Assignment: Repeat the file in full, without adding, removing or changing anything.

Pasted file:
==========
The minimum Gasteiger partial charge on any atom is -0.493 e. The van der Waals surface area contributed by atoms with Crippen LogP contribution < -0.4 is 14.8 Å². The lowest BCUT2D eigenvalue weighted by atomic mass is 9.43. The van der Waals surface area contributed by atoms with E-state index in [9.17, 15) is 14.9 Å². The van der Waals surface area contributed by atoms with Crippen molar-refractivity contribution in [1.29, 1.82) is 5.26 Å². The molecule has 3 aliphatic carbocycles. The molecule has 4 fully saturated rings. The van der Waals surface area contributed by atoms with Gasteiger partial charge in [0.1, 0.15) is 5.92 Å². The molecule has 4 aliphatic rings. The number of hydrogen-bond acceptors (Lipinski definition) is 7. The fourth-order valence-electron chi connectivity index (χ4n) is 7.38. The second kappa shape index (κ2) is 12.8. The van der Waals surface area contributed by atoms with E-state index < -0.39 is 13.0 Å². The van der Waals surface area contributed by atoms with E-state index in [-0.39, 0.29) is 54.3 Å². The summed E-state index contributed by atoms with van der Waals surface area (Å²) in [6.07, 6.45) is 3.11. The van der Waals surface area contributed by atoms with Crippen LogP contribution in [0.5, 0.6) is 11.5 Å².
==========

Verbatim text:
The minimum Gasteiger partial charge on any atom is -0.493 e. The van der Waals surface area contributed by atoms with Crippen LogP contribution < -0.4 is 14.8 Å². The lowest BCUT2D eigenvalue weighted by atomic mass is 9.43. The van der Waals surface area contributed by atoms with E-state index in [9.17, 15) is 14.9 Å². The van der Waals surface area contributed by atoms with Crippen molar-refractivity contribution in [1.29, 1.82) is 5.26 Å². The molecule has 3 aliphatic carbocycles. The molecule has 4 fully saturated rings. The van der Waals surface area contributed by atoms with Gasteiger partial charge in [0.1, 0.15) is 5.92 Å². The molecule has 4 aliphatic rings. The number of hydrogen-bond acceptors (Lipinski definition) is 7. The fourth-order valence-electron chi connectivity index (χ4n) is 7.38. The second kappa shape index (κ2) is 12.8. The van der Waals surface area contributed by atoms with E-state index < -0.39 is 13.0 Å². The van der Waals surface area contributed by atoms with E-state index in [-0.39, 0.29) is 54.3 Å². The summed E-state index contributed by atoms with van der Waals surface area (Å²) in [6.07, 6.45) is 3.11. The van der Waals surface area contributed by atoms with Crippen LogP contribution in [0.5, 0.6) is 11.5 Å².